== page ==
OPA1 Mutations Identified
We identified 46 different mutations of the OPA1 gene in 9.6% (50/520) of all probands and 20.1% (50/249) of the LHON-negative patients (Tables 1, 3). The mutations included missense (12/46, 26.1%), nonsense (10/46, 21.7%), splicing defect (7/46, 15.2%), small deletion or insertion (11/46, 23.9%), and large genomic arrangement (6/46, 13.0%; Table 3). One reported mutation c.2708_2711del TTAG (p.V903GfsX907) in exon 27 was identified in five unrelated probands; the remaining 45 mutations were found only once. 
Table 3
 
Molecular and Clinical Features of OPA1-Positive Probands Identified in this Study
Table 3
 
Molecular and Clinical Features of OPA1-Positive Probands Identified in this Study
Patient ID Sex Age, y Famile or Sporadic BCVA OPA1 Mutation Exon Source*
Exam Onset Snellen logMAR cDNA Change Consequence
076012 M 21 EC Fa 0.2/0.2 0.7/0.7 c.33T>A p.C11X 2 This study
A238 M 7 7 S 0.1/0.1 1.0/1.0 c.71_73delTAA insAG p.I24KfsX50 2 This study
A309 M 7 6 S 0.4/0.4 0.4/0.4 c.112C>T p.R38X 2 9
A53 M 41 35 S 0.05/0.1 1.3/1.0 c.154C>T p.R52X 2 3
A672 F 6 EC S 0.75/0.75 0.1/0.1 c.724G>T p.E242X 4 11
A468 F 12 10 S 0.3/0.5 0.5/0.3 c.631_634del GACA p.D211KfsX228 6 8
076006 F 14 EC Fa 0.02/0.02 1.7/1.7 c.803A>G p.Y268C 8 This study
A301 M 17 7 S 0.04/0.04 1.4/1.4 c.784-2A>G Splicing defect 8 This study
A537 F 5 5 Fa 0.12/0.12 0.9/0.9 c.784-2A>C Splicing defect 8 This study
A153 M 6 5 S 0.1/0.1 1.0/1.0 c.794_797del TTGA p.I265TfsX308 8 8
076018 M 5 EC Fa 0.1/0.1 1.0/1.0 c.870+1G>A Splicing defect 8 This study
A283 F 7 6 S 0.1/0.1 1.0/1.0 c.871_873delGTT p.V291del 9 This study
076010 M 10 10 Fa 0.4/0.3 0.4/0.5 c.934C>T p.R312X 9 12
A10 F 9 6 S 0.8/0.8 0.1/0.1 c.907A>G p.S303R 9 This study
A706 M 27 17 S 0.4/0.4 0.4/0.4 c.1065+5G>A Splicing defect 10 This study
075004 F 5 4 Fa 0.2/0.2 0.7/0.7 c.985-2A>G Splicing defect 10 31
A710 F 7 5 Fa 0.2/0.1 0.7/1.0 c.1187T>G p.L396R 12 10
076019 M 6 4 S 0.1/0.12 1.0/0.9 c.1201G>C p.G401R 12 This study
A696 F 7 4 Fa 0.25/0.15 0.6/0.8 c.1213+5G>C Splicing defect 12 14
A134 M 27 23 S 0.2/0.4 0.7/0.4 c.1264_1265 insTCA p.I421dup 13 This study
A182 M 36 EC Fa 0.2/0.3 0.8/0.7 c.1304G>A p.C435Y 13 This study
A333 F 29 EC Fa 0.1/0.1 1.0/1.0 c.1301T>G p.L434R 13 This study
A459 M 11 EC S 0.3/0.4 0.5/0.4 c.1334G>A p.R445H 14 35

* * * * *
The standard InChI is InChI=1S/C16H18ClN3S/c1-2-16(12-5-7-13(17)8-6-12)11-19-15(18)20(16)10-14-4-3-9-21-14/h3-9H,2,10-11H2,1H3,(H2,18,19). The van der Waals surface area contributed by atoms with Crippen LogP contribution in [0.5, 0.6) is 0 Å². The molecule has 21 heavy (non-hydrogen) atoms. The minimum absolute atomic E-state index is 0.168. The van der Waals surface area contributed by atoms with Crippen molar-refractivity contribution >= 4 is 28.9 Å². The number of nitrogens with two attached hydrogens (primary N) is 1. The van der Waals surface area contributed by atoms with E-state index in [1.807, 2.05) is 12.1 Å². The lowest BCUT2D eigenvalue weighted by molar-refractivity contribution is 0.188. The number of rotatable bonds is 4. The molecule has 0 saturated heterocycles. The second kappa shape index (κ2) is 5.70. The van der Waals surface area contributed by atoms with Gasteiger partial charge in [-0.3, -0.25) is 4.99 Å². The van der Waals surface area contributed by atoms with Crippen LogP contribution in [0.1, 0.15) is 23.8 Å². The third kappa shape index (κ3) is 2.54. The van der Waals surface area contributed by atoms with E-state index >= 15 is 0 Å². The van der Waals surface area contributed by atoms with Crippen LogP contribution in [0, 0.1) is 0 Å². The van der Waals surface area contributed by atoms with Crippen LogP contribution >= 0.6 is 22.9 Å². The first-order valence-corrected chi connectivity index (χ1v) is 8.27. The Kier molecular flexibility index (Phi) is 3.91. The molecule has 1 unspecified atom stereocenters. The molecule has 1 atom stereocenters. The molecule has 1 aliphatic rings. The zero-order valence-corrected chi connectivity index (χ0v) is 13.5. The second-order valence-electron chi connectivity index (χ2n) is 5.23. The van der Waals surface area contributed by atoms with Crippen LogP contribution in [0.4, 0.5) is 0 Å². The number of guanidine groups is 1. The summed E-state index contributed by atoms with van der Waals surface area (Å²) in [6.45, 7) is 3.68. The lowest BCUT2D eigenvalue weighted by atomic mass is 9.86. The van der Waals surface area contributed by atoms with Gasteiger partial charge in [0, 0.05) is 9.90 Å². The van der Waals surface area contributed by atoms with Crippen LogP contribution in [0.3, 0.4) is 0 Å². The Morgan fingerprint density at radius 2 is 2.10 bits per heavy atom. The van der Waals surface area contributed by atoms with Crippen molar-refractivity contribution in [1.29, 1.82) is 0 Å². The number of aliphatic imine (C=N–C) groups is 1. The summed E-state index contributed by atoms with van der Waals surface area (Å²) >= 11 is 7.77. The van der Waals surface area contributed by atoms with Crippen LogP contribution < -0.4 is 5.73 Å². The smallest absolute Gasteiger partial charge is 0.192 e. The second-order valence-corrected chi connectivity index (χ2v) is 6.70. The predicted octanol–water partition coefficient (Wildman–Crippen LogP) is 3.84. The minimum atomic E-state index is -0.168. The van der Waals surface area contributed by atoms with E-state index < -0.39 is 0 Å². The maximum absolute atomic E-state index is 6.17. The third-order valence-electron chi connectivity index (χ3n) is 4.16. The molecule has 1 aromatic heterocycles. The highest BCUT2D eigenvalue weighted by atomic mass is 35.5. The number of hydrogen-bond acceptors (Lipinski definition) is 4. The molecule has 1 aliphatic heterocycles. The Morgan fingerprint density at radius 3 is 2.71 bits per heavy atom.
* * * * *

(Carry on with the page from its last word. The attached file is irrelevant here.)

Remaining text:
A657 F 8 EC S 0.1/0.1 1.0/1.0 c.1670G>C p.R557P 17 This study
076009 F 25 9 S 0.4/0.2 0.4/0.8 c.1847+2T>G Splicing defect 19 This study
A504 M 8 8 S 0.6/0.4 0.5/0.4 c.1892_1893 delAT p.H631RfsX635 20 15
A521 F 7 7 Fa 0.08/0.25 1.1/0.8 c.2153 C>A p.A718E 21 This study
A587 M 9 EC S 0.1/0.1 1.0/1.0 c.2141G>A p.W714X 21 This study
076004 F 23 13 Fa 0.2/0.2 0.7/0.7 c.2197C>T p.R733X 22 31
A320 M 14 9 S 0.3/0.2 0.5/0.8 c.2553_2554 insA p.N851KfsX855 25 This study
A564 F 9 4 S 0.05/0.05 1.3/1.3 c.2654G>A p.R885H 26 This study
A434 F 8 6 S 0.3/0.4 0.5/0.4 c.2617G>T p.E873X 26 This study
A443 F 10 EC S 0.5/0.3 0.3/0.5 c.2681T>A p.L894X 26 This study
A210 M 10 9 Fa 0.5/0.3 0.3/0.5 c.2638_2642del TTTTG p.F880AfsX902 26 This study
A7 M 42 NA S 0.3/0.5 0.5/0.3
A54 F 19 NA S 0.3/0.2 0.5/0.7
A684 F 16 6 Fa 0.08/0.1 1.1/1.0 c.2708_2711del TTAG p.V903GfsX907 27 8,10,15
A690 M 20 8 S 0.25/0.25 0.6/0.6
076014 M 17 EC Fa 0.6/0.3 0.2/0.5
A165 M 40 35 Fa 0.2/0.3 0.8/0.7 c.2713C>T p.R905X 27 15
A427 F 6 5 Fa 0.06/0.06 1.2/1.2 c.2823_2826delAGTT p.V942EfsX968 28 2
076011 F 33 EC Fa 0.07/0.07 1.2/1.2 c.2819_2820delAGAG p.K941VfsX962 28 9
A519 M 30 20 S 0.03/0.03 1.5/1.5 c.2846T>G p.L949R 28 This study
A314 M 8 7 S 0.4/0.2 0.4/0.8 c.2846T>C p.L949P 28 15
076015 F 32 28 Fa 0.4/0.4 0.4/0.4 EX1 del NA 1 This study
076020 M 13 10 Fa 0.2/0.25 0.8/0.7 EX13 del NA 13 This study
A608 M 14 EC Fa 0.3/0.3 0.5/0.5 EX2 dup NA 2 This study
A339 M 9 8 Fa 0.3/0.2 0.5/0.7 EX18_22 dup NA 18-22 This study
A676 M 14 2 Fa 0.08/0.1 1.1/1.0 EX22 del NA 22 This study
A205 M 8 7 Fa 0.6/0.6 0.2/0.2 EX23_26 dup NA 23-26 This study
Of the 40 intragenic mutations, 23 were detected for the first time in this study. The AS-PCR analyses showed that the novel mutations co-segregated with the phenotype in the cohort patients, and none of the mutations was detected in 100 normal controls. The PolyPhen program analysis predicted that seven of the novel missense mutations were probably damaging. Large genomic arrangements, including three different exon deletions (exon 1, exon 13, and exon 22) and three duplications (exon 2, exon 18-22, and 23-26 duplication), were identified in six unrelated patients (Table 3).